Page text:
U.S. job openings hit two-year low in February


The JOLTS Market Report – Job Openings and Labor Turnover Summary – shows that job openings fell to 9.9 million on the last full business day of February. File photo by Jim Ruymen/UPI | License picture

April 4 (UPI) — The U.S. economy could cool as federal data on Tuesday showed job openings fell dramatically in February to their lowest level in two years.

Summary of vacancies and labor turnover, or JOLTS reportshowed that job vacancies fell to 9.9 million on the last full working day of February.

More people quit their jobs – about 4 million people – than were laid off or made redundant, or 1.5 million.

Most of the job losses came from professional and business services. In terms of size, small businesses saw little change in job postings and new hires, although layoffs declined. Large companies saw “little change in their rate of hiring and total rate of departures while the rate of job creation declined,” the government explained.

OPEC’s decision to cut crude oil production from May, concerns about the health of the global financial sector and aggressive rate hikes by global central banks are raising fears of a repeat of the so-called Great Recession of 2007-08.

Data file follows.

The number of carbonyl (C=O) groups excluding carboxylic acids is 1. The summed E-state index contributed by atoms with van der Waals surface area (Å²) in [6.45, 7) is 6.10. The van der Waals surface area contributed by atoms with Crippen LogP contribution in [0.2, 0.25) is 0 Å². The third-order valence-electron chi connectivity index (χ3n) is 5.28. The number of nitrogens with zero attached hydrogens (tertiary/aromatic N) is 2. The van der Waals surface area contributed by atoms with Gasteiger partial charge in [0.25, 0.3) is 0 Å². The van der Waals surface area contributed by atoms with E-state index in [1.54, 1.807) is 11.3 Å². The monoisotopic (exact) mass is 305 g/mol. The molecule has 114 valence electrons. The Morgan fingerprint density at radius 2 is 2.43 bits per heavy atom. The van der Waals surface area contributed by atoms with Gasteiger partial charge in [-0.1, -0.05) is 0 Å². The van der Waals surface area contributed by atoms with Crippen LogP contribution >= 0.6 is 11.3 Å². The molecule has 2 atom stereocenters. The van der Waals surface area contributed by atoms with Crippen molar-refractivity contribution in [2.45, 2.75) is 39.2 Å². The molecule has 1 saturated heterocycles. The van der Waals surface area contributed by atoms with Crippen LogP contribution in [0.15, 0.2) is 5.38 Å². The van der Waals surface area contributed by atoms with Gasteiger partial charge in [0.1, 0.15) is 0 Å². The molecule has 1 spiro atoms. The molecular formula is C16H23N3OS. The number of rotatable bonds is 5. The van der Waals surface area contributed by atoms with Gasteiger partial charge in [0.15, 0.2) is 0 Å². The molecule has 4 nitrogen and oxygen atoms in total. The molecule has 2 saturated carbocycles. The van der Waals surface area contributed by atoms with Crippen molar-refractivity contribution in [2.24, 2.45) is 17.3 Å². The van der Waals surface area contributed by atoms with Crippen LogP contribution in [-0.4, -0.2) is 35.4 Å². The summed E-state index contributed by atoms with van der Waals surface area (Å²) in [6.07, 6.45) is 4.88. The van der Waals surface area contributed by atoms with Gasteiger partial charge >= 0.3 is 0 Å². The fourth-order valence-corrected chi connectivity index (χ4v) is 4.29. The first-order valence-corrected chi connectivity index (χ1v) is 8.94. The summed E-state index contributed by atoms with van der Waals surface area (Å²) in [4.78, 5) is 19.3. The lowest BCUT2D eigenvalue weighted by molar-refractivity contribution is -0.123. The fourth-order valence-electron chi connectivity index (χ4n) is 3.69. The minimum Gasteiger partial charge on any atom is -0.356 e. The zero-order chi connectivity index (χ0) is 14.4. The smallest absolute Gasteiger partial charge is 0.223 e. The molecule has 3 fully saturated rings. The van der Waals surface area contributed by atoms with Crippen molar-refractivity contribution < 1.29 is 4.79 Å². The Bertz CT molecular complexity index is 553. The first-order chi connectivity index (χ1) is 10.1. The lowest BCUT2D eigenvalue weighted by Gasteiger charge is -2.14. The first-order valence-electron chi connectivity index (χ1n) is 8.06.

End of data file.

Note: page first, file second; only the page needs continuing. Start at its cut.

Jeffrey Roach, chief economist at LPL Financial in San Diego, told CNBC recent employment trends may prompt the Fed to suspend rate hikes, but only if weakness persists.

“The labor market is starting to ease as the number of job vacancies has fallen in most sectors,” he said. “As the economy slows, businesses will likely reduce openings and workers will be less likely to quit in search of better hours and higher pay.”

While February data like the number of people leaving jobs offers an indication of broader economic health, more recent data shows that job losses remain static. Data from March show that job losses were only about 1,000 and the less volatile four-week moving average was down only about 250.

New data on non-farm payrolls are released on Friday.

Stock indices were in the red on Tuesday. The Dow Jones was down 0.63%, while the S&P 500 traded down 0.54% at 11:30 a.m. EDT. The tech-heavy NASDAQ fell 0.5%.

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